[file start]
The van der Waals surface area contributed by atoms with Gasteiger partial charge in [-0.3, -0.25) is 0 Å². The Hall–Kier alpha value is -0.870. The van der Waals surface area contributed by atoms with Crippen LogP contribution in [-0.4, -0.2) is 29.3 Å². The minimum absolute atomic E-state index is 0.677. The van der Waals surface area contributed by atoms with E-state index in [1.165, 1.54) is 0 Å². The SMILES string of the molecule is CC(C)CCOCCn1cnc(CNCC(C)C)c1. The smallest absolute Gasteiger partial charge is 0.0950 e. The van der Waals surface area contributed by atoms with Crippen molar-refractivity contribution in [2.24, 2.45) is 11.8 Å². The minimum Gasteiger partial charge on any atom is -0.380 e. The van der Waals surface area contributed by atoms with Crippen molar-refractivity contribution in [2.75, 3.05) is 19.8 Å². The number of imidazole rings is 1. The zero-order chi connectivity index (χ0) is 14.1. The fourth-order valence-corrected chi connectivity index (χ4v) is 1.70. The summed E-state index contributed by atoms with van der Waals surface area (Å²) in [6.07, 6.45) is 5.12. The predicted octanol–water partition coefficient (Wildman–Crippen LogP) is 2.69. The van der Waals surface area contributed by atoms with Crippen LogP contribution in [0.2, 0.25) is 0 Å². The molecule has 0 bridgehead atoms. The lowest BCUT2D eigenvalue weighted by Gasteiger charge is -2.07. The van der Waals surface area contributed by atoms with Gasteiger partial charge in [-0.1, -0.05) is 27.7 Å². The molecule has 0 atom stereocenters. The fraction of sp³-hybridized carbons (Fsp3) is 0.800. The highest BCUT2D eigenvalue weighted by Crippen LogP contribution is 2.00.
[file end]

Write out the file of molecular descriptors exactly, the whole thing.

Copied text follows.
The van der Waals surface area contributed by atoms with Gasteiger partial charge in [-0.3, -0.25) is 0 Å². The Hall–Kier alpha value is -0.870. The van der Waals surface area contributed by atoms with Crippen LogP contribution in [-0.4, -0.2) is 29.3 Å². The minimum absolute atomic E-state index is 0.677. The van der Waals surface area contributed by atoms with E-state index in [1.165, 1.54) is 0 Å². The SMILES string of the molecule is CC(C)CCOCCn1cnc(CNCC(C)C)c1. The smallest absolute Gasteiger partial charge is 0.0950 e. The van der Waals surface area contributed by atoms with Crippen molar-refractivity contribution in [2.24, 2.45) is 11.8 Å². The minimum Gasteiger partial charge on any atom is -0.380 e. The van der Waals surface area contributed by atoms with Crippen molar-refractivity contribution in [2.75, 3.05) is 19.8 Å². The number of imidazole rings is 1. The zero-order chi connectivity index (χ0) is 14.1. The fourth-order valence-corrected chi connectivity index (χ4v) is 1.70. The summed E-state index contributed by atoms with van der Waals surface area (Å²) in [6.07, 6.45) is 5.12. The predicted octanol–water partition coefficient (Wildman–Crippen LogP) is 2.69. The van der Waals surface area contributed by atoms with Crippen LogP contribution in [0.2, 0.25) is 0 Å². The molecule has 0 bridgehead atoms. The lowest BCUT2D eigenvalue weighted by Gasteiger charge is -2.07. The van der Waals surface area contributed by atoms with Gasteiger partial charge in [-0.1, -0.05) is 27.7 Å². The molecule has 0 atom stereocenters. The fraction of sp³-hybridized carbons (Fsp3) is 0.800. The highest BCUT2D eigenvalue weighted by Crippen LogP contribution is 2.00.